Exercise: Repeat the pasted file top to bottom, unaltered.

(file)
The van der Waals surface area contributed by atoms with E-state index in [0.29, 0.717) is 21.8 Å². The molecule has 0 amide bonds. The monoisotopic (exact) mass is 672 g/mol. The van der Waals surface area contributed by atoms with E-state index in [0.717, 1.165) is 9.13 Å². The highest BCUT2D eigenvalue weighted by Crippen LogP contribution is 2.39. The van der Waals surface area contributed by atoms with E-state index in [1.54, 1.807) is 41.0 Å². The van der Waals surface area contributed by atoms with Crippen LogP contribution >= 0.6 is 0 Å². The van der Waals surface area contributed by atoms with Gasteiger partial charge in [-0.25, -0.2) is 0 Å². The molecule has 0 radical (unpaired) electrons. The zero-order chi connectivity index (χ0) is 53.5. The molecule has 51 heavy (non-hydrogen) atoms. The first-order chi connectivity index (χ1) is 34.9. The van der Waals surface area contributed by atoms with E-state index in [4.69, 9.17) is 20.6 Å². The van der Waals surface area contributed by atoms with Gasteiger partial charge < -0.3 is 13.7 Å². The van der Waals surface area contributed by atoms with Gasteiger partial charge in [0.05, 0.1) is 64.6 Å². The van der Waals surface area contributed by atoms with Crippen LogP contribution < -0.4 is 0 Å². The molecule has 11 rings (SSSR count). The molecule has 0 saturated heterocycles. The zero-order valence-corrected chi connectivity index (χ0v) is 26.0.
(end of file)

The van der Waals surface area contributed by atoms with E-state index in [0.29, 0.717) is 21.8 Å². The molecule has 0 amide bonds. The monoisotopic (exact) mass is 672 g/mol. The van der Waals surface area contributed by atoms with E-state index in [0.717, 1.165) is 9.13 Å². The highest BCUT2D eigenvalue weighted by Crippen LogP contribution is 2.39. The van der Waals surface area contributed by atoms with E-state index in [1.54, 1.807) is 41.0 Å². The van der Waals surface area contributed by atoms with Crippen LogP contribution >= 0.6 is 0 Å². The van der Waals surface area contributed by atoms with Gasteiger partial charge in [-0.25, -0.2) is 0 Å². The molecule has 0 radical (unpaired) electrons. The zero-order chi connectivity index (χ0) is 53.5. The molecule has 51 heavy (non-hydrogen) atoms. The first-order chi connectivity index (χ1) is 34.9. The van der Waals surface area contributed by atoms with E-state index in [4.69, 9.17) is 20.6 Å². The van der Waals surface area contributed by atoms with Gasteiger partial charge < -0.3 is 13.7 Å². The van der Waals surface area contributed by atoms with Gasteiger partial charge in [0.05, 0.1) is 64.6 Å². The van der Waals surface area contributed by atoms with Crippen LogP contribution < -0.4 is 0 Å². The molecule has 11 rings (SSSR count). The molecule has 0 saturated heterocycles. The zero-order valence-corrected chi connectivity index (χ0v) is 26.0.